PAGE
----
Saturday, January 5, 2013

The Canlis Salad


Canlis salad

My blog’s first recipe posted almost a year ago was the Astoria Salad, an updated take on the classic Waldorf Salad that originated in the kitchen of the Waldorf-Astoria Hotel. To celebrate my 1-year anniversary and kick off a series of salads for New Year’s, I offer another famous restaurant salad creation, The Canlis Salad.

Canlis is a restaurant in Seattle I’ve never been to but would love to visit. Its perched-on-hill, Frank Lloyd Wright-ish architecture evokes the cool hideaway at the end of Hitchcock’s North By Northwest. The large picture windows look out not at Mt. Rushmore but of the city, Lake Union and the Cascade Mountains. With a view that stunning they could probably serve cold cereal and still pack in the crowds.

But as tempting as it may be to bank on the view, from what I’ve read, Canlis is committed to having a good kitchen too. In October,  Eater Seattle included it on a list of the 38 Essential Seattle Restaurants, saying its “food and service has no peers in Seattle.”

Romaine lettuce

The current season of Top Chef, which was filmed in Seattle, took over Canlis for an episode during which the contestants had to cook the restaurant’s menu from its opening night in 1950.

One of that menu’s dishes that endures to this day is The Canlis Salad. It’s similar to a Caesar Salad but with a more interesting flavor profile thanks to the fresh herbs, particularly the prominent mint. I attempted a faithful recreation based on the recipe available from the Canlis website.

Making homemade croutons

Making the homemade croutons was one of the best parts. After putting them in the oven, I was left with the bread crusts and the remnants of the butter, garlic and herbs in the mixing bowl. Sometimes I think it’s unexpected snacks like this that make cooking most enjoyable. Within 10 minutes the kitchen smelled really good too.

Butter, garlic and herb croutons

A note about tellicherry peppercorns: they may look like your garden variety of peppercorn, but they are special, allowed to ripen longer than other types of peppercorn so they develop more complex flavor.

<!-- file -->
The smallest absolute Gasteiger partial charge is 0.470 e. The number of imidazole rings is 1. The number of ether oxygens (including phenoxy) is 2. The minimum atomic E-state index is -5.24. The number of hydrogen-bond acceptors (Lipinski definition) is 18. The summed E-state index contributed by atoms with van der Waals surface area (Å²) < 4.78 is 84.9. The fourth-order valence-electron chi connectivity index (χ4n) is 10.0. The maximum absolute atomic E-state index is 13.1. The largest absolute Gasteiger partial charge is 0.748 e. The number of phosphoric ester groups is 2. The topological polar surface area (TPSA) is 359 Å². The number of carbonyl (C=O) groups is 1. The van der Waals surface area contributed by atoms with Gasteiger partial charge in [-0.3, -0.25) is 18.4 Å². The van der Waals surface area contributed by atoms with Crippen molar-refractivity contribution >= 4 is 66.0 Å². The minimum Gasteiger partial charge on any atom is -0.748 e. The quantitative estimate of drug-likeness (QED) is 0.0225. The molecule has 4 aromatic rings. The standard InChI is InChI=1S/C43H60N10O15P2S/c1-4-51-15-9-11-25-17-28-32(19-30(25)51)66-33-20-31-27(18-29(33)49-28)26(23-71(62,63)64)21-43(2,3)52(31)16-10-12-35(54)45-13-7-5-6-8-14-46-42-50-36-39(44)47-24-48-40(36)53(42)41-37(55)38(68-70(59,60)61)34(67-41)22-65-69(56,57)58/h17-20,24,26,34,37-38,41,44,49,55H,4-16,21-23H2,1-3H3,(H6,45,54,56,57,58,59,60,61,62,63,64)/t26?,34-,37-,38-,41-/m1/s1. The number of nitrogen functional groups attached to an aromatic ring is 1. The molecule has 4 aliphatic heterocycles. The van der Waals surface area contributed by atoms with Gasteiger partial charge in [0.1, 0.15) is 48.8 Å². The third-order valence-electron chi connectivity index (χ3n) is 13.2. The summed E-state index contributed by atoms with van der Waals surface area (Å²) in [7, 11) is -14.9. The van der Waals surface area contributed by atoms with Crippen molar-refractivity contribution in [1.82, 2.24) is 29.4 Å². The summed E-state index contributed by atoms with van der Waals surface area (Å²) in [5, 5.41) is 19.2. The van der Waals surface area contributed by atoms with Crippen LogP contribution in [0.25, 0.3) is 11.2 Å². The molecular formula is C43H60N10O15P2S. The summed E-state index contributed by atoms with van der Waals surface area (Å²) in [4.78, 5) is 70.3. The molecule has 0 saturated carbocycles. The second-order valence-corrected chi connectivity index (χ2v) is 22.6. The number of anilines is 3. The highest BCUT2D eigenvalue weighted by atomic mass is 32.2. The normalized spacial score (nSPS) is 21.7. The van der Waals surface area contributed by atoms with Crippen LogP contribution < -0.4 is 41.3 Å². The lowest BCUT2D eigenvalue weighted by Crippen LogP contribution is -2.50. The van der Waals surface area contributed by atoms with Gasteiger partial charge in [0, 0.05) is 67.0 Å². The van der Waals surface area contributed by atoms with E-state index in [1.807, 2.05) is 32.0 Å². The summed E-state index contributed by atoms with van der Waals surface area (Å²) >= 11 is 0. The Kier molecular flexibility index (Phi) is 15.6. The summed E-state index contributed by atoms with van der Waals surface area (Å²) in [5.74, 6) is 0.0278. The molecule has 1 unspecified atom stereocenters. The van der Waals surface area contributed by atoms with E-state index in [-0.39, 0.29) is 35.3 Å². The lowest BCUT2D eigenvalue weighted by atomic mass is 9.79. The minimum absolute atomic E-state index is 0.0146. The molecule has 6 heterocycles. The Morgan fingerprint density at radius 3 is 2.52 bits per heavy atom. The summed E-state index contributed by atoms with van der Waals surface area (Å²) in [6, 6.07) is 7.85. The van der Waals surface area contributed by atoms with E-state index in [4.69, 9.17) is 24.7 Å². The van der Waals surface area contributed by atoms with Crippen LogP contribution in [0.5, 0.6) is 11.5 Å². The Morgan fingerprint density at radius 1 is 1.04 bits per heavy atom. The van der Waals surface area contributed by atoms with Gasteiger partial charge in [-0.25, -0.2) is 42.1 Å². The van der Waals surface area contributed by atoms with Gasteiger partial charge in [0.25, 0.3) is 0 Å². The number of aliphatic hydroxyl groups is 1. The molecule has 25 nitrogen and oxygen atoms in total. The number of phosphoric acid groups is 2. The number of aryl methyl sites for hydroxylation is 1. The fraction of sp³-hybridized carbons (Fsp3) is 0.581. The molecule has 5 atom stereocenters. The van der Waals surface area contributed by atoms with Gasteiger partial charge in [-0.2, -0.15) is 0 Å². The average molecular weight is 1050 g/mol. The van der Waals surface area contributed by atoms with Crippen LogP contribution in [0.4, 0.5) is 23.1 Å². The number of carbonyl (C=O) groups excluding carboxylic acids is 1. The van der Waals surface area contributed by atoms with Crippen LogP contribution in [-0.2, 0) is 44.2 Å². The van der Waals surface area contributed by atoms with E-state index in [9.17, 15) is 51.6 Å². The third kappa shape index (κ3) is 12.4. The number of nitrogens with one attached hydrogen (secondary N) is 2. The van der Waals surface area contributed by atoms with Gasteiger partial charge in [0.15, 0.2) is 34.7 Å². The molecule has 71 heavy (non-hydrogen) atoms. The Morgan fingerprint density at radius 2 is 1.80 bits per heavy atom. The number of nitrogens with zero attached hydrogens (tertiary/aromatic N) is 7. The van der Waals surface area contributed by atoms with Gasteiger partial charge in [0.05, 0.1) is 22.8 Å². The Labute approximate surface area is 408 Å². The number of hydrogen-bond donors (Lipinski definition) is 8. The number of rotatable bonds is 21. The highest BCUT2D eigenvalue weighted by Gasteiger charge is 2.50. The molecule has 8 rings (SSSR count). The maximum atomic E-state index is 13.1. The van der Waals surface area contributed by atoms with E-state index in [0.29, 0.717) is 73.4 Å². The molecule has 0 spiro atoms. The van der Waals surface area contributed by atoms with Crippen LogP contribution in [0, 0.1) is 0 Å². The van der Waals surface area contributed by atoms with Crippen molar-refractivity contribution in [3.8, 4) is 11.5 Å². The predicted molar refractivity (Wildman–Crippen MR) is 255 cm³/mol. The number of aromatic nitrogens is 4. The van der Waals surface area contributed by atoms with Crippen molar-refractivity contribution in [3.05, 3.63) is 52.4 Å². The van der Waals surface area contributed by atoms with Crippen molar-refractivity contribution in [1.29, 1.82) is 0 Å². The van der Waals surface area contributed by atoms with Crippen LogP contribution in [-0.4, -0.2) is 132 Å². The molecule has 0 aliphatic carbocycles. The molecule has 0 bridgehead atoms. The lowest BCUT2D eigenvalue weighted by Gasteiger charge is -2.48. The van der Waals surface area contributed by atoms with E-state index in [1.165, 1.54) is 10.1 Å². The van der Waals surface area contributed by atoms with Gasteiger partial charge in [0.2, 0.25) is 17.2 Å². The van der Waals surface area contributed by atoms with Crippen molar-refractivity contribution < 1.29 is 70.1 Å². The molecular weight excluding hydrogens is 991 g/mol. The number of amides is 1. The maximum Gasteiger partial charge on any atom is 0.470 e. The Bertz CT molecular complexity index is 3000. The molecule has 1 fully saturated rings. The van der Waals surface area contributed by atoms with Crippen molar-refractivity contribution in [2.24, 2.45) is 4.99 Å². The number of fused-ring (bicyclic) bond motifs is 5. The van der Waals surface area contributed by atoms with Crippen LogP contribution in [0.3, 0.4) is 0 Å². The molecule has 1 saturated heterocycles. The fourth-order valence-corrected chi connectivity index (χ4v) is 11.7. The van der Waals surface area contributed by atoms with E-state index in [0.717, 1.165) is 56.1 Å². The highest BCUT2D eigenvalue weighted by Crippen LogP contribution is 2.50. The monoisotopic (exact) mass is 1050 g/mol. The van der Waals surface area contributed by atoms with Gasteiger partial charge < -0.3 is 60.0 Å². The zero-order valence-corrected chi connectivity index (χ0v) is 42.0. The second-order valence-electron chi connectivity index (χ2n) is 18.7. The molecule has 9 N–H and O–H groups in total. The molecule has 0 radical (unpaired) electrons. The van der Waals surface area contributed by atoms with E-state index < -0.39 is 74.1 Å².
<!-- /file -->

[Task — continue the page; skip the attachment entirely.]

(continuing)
The Canlis Salad
Adapted from The Canlis Salad, Canlis Restaurant

Croutons:
2 tbsp. unsalted butter
¼ tsp. garlic powder
½ tsp. Italian seasoning
Sea salt to taste
4 slices of Italian bread, crusts removed, cut into cubes no larger than 1-inch

Dressing:
¼ cup fresh lemon juice (juice from 1 lemon)
½ cup extra-virgin olive oil
¼ cup pasteurized egg (original recipe calls for coddled egg but states you may substitute this)
¼ tsp. fresh ground tellicherry pepper
Kosher salt to taste

Salad:
4 slices (about 1/3 lb.) thick-cut bacon
1 head of romaine lettuce, outer leaves and core removed, cut into 1-inch pieces, washed in warm water, dried and chilled in refrigerator
8 cherry tomatoes, halved
½ cup thinly sliced scallions
½ cup thinly sliced fresh mint
1 tbsp. finely chopped fresh oregano
¾ cup freshly grated Romano cheese

1. Make the croutons. Preheat oven to 300 F. Melt butter in small bowl. Stir in garlic powder, Italian seasoning and salt. Add bread cubes to a large bowl, pour butter mixture over cubes and toss to coat evenly. Bake in the oven about 25-35 minutes until lightly browned and dried out (croutons will continue to dry out after removing from oven). Set aside to cool.

2. Make the dressing. In a medium bowl, whisk together the lemon juice, olive oil, egg, pepper and salt.

3. Add the lettuce, tomatoes, scallions, mint, oregano and all but two tablespoons of the cheese to a large bowl. Toss with the dressing. Divide the salad onto plates. Top with croutons and the remaining cheese.

2 comments:

  1. A week of salads is a great idea for this time of year. And what a fitting way to mark your first anniversary. Congrats honey!

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    1. Thanks! I couldn't have done it without you.

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